The WORST Travel Writing Advice I’ve Ever Received

bad travel writing advice

Over the years, I’ve received much conflicting advice about how to break into travel writing.

Here are two atrociously poor pieces of advice.

Some old school travel writers will tell you, “don’t send long query letters.”

Why Should You Ignore This?

The advice that queries should be short is terribly wrong. Editors want to know all about the story you are pitching to them and you simply can’t get this message across effectively in a scant 2-3 paragraphs.

I’ve always used longer and more detailed query letters and I sell 90% of the articles I pitch—more than 1,000 articles. And, when the novice writers that I coach beef up their meager query letters, they suddenly start selling more stories!

Novice travel writers consistently undersell their story ideas.

I’ve worked one-on-one with more than 100 novice and intermediate level travel writers in my coaching and mentoring program. I’ve noticed that their query letters consistently undersell their story ideas. Adding more details about their proposed articles helps sell their story ideas more effectively.

My book, The Complete Guide to Query Letters for Travel Writers has twenty real-life query letter samples that landed me paying assignments in respectable print magazines. Every one of these query letters exceeds the standard ‘two to three paragraph’ length that the ‘experts’ recommend.

The second piece of poor advice you’ll hear is, “Start your travel writing career by writing front-of-book articles.

The traditional approach to breaking into top shelf travel glossies and in-flights has been to start out by pitching short front-of-book (FOB) stories.

FOBs are typically the short 100-450 word pieces you see at the front of magazines, hence the name. The theory behind this advice is that editors can see how you write without taking a big risk. If you hand in sub-standard work, it’s easy for editors to dig out another short piece from their “slush” files to substitute in.

This tip may have some merit—I know one very successful travel writer who specializes in FOBs and has subsequently broken into the stratosphere. However, I’ve never bothered pitching FOB stories. I’ve had a few FOBs published as a favor to some magazine editor who are friends, but I found that writing them is a time-consuming distraction, for very little pay.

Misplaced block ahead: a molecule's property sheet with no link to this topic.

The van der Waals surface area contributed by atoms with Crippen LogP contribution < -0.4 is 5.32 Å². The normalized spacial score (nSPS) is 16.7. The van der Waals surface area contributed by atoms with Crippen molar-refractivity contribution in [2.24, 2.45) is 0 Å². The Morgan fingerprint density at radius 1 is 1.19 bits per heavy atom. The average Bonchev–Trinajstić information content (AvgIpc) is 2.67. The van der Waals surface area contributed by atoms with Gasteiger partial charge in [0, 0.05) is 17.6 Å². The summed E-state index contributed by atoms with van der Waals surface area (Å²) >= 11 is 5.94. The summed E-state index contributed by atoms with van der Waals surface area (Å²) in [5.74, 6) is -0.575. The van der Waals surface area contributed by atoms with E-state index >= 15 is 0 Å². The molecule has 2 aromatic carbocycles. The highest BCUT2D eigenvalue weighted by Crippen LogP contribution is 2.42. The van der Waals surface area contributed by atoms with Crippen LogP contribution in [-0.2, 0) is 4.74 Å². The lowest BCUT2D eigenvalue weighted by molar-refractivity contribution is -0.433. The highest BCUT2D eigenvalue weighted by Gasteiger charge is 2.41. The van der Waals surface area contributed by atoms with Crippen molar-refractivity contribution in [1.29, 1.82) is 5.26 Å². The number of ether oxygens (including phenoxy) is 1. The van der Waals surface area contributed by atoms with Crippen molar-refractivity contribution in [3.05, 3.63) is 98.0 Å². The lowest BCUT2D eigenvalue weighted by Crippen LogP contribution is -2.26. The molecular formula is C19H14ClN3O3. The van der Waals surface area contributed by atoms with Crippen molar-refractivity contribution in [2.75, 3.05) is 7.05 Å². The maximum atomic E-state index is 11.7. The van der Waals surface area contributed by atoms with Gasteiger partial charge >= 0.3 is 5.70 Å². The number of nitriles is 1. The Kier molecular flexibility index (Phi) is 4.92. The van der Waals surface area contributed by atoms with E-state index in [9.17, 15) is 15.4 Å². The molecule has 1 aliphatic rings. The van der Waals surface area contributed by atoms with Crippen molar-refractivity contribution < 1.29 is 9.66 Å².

I’ve always believed that if I have a good story idea I’m going to pitch it as a feature, and not waste it on a short FOB for which I’ll only be paid $50-$150. I’d hate to waste a good feature on a FOB piece.

Here are some more freelance travel writing tips that helped me get published prolifically right from the start of my travel writing career. They’ll help you get published more frequently and will boost your break-in to travel writing.


About Roy Stevenson 59 Articles
Freelance travel writer Roy Stevenson has had more than 1,000 articles published in 200+ regional, national, and international magazines, newspapers, trade journals, custom publications, specialty magazines, in-flights, on-boards, and online travel magazines. He's considered one of the most prolific travel writers in the U.S.A. His free weekly newsletter for aspiring travel writers is considered one of the most informative e-zines in the travel writing business. (Subscribe here: Roy has published seven eBooks on selling and marketing freelance travel articles. ( You can read Roy's full bio and see some samples of his work at his writer's website,

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